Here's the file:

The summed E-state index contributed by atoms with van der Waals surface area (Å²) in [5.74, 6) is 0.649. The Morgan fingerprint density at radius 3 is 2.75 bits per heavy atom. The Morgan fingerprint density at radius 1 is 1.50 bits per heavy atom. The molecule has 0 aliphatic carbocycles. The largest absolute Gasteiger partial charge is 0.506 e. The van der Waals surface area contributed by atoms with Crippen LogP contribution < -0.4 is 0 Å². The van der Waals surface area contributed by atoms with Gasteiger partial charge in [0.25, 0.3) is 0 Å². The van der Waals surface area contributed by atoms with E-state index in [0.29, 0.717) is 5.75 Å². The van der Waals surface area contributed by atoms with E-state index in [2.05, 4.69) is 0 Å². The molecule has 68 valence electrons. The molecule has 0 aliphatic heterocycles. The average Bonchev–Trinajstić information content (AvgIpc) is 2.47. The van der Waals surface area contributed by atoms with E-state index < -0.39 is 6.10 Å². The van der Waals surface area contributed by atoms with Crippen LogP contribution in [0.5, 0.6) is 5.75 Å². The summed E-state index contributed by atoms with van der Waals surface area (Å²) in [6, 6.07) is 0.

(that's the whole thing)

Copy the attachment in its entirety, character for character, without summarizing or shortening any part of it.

The summed E-state index contributed by atoms with van der Waals surface area (Å²) in [5.74, 6) is 0.649. The Morgan fingerprint density at radius 3 is 2.75 bits per heavy atom. The Morgan fingerprint density at radius 1 is 1.50 bits per heavy atom. The molecule has 0 aliphatic carbocycles. The largest absolute Gasteiger partial charge is 0.506 e. The van der Waals surface area contributed by atoms with Crippen LogP contribution < -0.4 is 0 Å². The van der Waals surface area contributed by atoms with Gasteiger partial charge in [0.25, 0.3) is 0 Å². The van der Waals surface area contributed by atoms with E-state index in [0.29, 0.717) is 5.75 Å². The van der Waals surface area contributed by atoms with E-state index in [2.05, 4.69) is 0 Å². The molecule has 68 valence electrons. The molecule has 0 aliphatic heterocycles. The average Bonchev–Trinajstić information content (AvgIpc) is 2.47. The van der Waals surface area contributed by atoms with E-state index < -0.39 is 6.10 Å². The van der Waals surface area contributed by atoms with Crippen LogP contribution in [0.5, 0.6) is 5.75 Å². The summed E-state index contributed by atoms with van der Waals surface area (Å²) in [6, 6.07) is 0.